Smoking cigarettes causes more than 480,000 deaths a year, according to the Centers for Disease Control, with an increased risk of 12 types of cancer and 21 diseases. It affects not only the smoker, but anyone who breathes in their secondhand smoke. Some may think smokeless tobacco is safer since the user isn’t inhaling thousands of chemicals and any harm would only affect the health of the user, but that’s not a very good reason to use it. One of the Food and Drug Administration’s warning labels for smokeless tobacco states, “This product is not a safe alternative to cigarettes,” and a new study confirms the truth to that statement.
Smokeless tobacco is addictive because it has higher levels of nicotine. It also has higher levels of nitrosamines, which are carcinogenic. These products can be analyzed through biomarkers in user’s blood or urine that “show whether someone had been exposed to chemicals found in tobacco products.” The researchers looked at 23,684 adult study participants from 1999 to 2012 for “biomarkers for nicotine, one type of nitrosamine, lead, and four other compounds.”
Those in the study who only used smokeless tobacco versus cigarettes had higher blood levels of a nicotine biomarker, because “dip and chew contain more nicotine than cigarettes.” Two cans of dip a week gives you the equivalent nicotine as if you smoked 1-1/2 packs of cigarettes a day. Lead levels were higher for smokeless tobacco users versus non-tobacco users, but similar to cigarette smokers.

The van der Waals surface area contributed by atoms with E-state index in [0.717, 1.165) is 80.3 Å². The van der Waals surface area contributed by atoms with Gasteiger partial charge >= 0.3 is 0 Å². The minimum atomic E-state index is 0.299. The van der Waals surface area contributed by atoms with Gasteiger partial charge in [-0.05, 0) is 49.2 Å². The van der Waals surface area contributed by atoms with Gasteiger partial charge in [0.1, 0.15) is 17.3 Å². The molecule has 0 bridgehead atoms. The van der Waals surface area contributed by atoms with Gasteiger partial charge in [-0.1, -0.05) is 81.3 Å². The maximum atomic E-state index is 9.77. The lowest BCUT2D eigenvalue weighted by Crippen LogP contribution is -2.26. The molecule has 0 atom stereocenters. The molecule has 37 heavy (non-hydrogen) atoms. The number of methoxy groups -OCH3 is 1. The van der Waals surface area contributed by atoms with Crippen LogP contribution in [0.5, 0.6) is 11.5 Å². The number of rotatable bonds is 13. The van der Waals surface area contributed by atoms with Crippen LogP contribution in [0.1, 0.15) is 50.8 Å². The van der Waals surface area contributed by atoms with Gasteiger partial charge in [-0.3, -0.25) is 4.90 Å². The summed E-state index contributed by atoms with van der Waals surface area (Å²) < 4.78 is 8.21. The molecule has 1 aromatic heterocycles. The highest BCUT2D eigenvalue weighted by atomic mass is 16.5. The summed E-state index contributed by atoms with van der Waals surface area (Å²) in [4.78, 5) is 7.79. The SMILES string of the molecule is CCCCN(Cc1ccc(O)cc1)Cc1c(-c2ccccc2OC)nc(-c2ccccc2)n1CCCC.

The study only looked at adult tobacco users, but results from the 2014 National Youth Tobacco Survey showed “nearly 10% of high school boys have used smokeless tobacco in the last 30 days.” Some youth may use smokeless because they deem it safer than cigarettes, but cancers associated with its use and its highly addictive nature should be a concern for those in tobacco prevention.
Some questions weren’t asked of the participants, such as the amount of smokeless tobacco used, what other smokeless products participants used, or how often they used the products. But researchers say even with these questions unanswered, the study provided “a good snapshot of typical levels of carcinogen and nicotine exposure in current smokeless tobacco users in the United States.” Another study is already in the works.